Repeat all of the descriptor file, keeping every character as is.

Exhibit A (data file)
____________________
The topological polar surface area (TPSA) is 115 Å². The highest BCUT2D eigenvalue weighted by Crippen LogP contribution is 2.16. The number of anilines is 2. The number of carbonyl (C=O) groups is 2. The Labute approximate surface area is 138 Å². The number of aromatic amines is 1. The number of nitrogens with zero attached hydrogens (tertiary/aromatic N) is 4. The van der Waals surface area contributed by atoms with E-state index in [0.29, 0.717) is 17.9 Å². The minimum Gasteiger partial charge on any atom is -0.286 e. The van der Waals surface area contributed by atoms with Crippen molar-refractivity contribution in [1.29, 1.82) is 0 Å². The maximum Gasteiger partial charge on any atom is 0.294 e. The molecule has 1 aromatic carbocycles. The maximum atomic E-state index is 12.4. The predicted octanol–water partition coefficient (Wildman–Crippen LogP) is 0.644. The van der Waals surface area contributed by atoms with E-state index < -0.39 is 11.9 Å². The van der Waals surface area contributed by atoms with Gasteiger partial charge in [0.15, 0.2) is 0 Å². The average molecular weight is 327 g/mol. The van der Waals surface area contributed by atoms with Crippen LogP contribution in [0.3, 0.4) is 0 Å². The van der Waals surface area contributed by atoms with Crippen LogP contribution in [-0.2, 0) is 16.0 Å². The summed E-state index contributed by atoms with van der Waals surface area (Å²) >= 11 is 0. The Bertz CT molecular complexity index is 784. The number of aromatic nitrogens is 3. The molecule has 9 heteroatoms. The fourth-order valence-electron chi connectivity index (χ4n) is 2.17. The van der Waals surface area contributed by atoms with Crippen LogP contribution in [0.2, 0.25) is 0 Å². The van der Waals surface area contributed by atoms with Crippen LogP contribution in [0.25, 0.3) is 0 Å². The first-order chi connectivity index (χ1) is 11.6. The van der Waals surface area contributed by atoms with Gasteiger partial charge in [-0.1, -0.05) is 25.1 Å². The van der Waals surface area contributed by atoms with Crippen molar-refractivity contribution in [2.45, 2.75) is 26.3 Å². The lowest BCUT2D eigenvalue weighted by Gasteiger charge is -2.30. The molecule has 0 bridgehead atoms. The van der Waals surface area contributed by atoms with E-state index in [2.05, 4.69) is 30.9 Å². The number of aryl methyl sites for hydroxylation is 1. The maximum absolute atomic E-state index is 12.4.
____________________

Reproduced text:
The topological polar surface area (TPSA) is 115 Å². The highest BCUT2D eigenvalue weighted by Crippen LogP contribution is 2.16. The number of anilines is 2. The number of carbonyl (C=O) groups is 2. The Labute approximate surface area is 138 Å². The number of aromatic amines is 1. The number of nitrogens with zero attached hydrogens (tertiary/aromatic N) is 4. The van der Waals surface area contributed by atoms with E-state index in [0.29, 0.717) is 17.9 Å². The minimum Gasteiger partial charge on any atom is -0.286 e. The van der Waals surface area contributed by atoms with Crippen molar-refractivity contribution in [1.29, 1.82) is 0 Å². The maximum Gasteiger partial charge on any atom is 0.294 e. The molecule has 1 aromatic carbocycles. The maximum atomic E-state index is 12.4. The predicted octanol–water partition coefficient (Wildman–Crippen LogP) is 0.644. The van der Waals surface area contributed by atoms with E-state index < -0.39 is 11.9 Å². The van der Waals surface area contributed by atoms with Gasteiger partial charge in [0.15, 0.2) is 0 Å². The average molecular weight is 327 g/mol. The van der Waals surface area contributed by atoms with Crippen LogP contribution in [0.3, 0.4) is 0 Å². The van der Waals surface area contributed by atoms with Crippen LogP contribution in [-0.2, 0) is 16.0 Å². The summed E-state index contributed by atoms with van der Waals surface area (Å²) >= 11 is 0. The Bertz CT molecular complexity index is 784. The number of aromatic nitrogens is 3. The molecule has 9 heteroatoms. The fourth-order valence-electron chi connectivity index (χ4n) is 2.17. The van der Waals surface area contributed by atoms with Crippen LogP contribution in [0.2, 0.25) is 0 Å². The van der Waals surface area contributed by atoms with Crippen LogP contribution in [0.25, 0.3) is 0 Å². The first-order chi connectivity index (χ1) is 11.6. The van der Waals surface area contributed by atoms with Gasteiger partial charge in [-0.1, -0.05) is 25.1 Å². The van der Waals surface area contributed by atoms with Crippen molar-refractivity contribution in [2.45, 2.75) is 26.3 Å². The lowest BCUT2D eigenvalue weighted by Gasteiger charge is -2.30. The molecule has 0 bridgehead atoms. The van der Waals surface area contributed by atoms with E-state index in [2.05, 4.69) is 30.9 Å². The number of aryl methyl sites for hydroxylation is 1. The maximum absolute atomic E-state index is 12.4.